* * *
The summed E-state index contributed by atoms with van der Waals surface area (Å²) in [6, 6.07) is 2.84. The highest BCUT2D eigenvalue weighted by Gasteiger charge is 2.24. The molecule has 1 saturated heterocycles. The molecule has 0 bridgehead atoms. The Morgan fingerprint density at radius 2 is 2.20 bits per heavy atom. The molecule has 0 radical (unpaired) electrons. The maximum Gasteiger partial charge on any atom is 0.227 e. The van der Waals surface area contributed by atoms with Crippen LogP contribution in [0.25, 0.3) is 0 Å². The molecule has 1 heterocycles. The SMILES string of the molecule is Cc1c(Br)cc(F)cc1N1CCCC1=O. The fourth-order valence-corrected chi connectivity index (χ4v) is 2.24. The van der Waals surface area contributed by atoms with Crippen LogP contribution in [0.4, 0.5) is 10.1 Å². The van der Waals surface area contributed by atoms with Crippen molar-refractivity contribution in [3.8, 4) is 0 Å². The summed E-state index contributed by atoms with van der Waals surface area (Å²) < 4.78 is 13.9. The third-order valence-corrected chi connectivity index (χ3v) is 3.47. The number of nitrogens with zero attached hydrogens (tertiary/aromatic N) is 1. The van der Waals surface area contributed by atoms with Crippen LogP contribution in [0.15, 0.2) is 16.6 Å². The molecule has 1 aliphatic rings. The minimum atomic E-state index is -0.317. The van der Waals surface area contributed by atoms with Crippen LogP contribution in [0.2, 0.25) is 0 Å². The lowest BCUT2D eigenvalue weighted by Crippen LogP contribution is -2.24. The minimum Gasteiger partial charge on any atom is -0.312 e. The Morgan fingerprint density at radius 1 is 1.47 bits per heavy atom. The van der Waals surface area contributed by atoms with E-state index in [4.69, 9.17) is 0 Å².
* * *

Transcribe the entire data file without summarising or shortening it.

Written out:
The summed E-state index contributed by atoms with van der Waals surface area (Å²) in [6, 6.07) is 2.84. The highest BCUT2D eigenvalue weighted by Gasteiger charge is 2.24. The molecule has 1 saturated heterocycles. The molecule has 0 bridgehead atoms. The Morgan fingerprint density at radius 2 is 2.20 bits per heavy atom. The molecule has 0 radical (unpaired) electrons. The maximum Gasteiger partial charge on any atom is 0.227 e. The van der Waals surface area contributed by atoms with Crippen LogP contribution in [0.25, 0.3) is 0 Å². The molecule has 1 heterocycles. The SMILES string of the molecule is Cc1c(Br)cc(F)cc1N1CCCC1=O. The fourth-order valence-corrected chi connectivity index (χ4v) is 2.24. The van der Waals surface area contributed by atoms with Crippen LogP contribution in [0.4, 0.5) is 10.1 Å². The van der Waals surface area contributed by atoms with Crippen molar-refractivity contribution in [3.8, 4) is 0 Å². The summed E-state index contributed by atoms with van der Waals surface area (Å²) < 4.78 is 13.9. The third-order valence-corrected chi connectivity index (χ3v) is 3.47. The number of nitrogens with zero attached hydrogens (tertiary/aromatic N) is 1. The van der Waals surface area contributed by atoms with Crippen LogP contribution in [0.15, 0.2) is 16.6 Å². The molecule has 1 aliphatic rings. The minimum atomic E-state index is -0.317. The van der Waals surface area contributed by atoms with Crippen LogP contribution in [0.2, 0.25) is 0 Å². The lowest BCUT2D eigenvalue weighted by Crippen LogP contribution is -2.24. The minimum Gasteiger partial charge on any atom is -0.312 e. The Morgan fingerprint density at radius 1 is 1.47 bits per heavy atom. The van der Waals surface area contributed by atoms with E-state index in [4.69, 9.17) is 0 Å².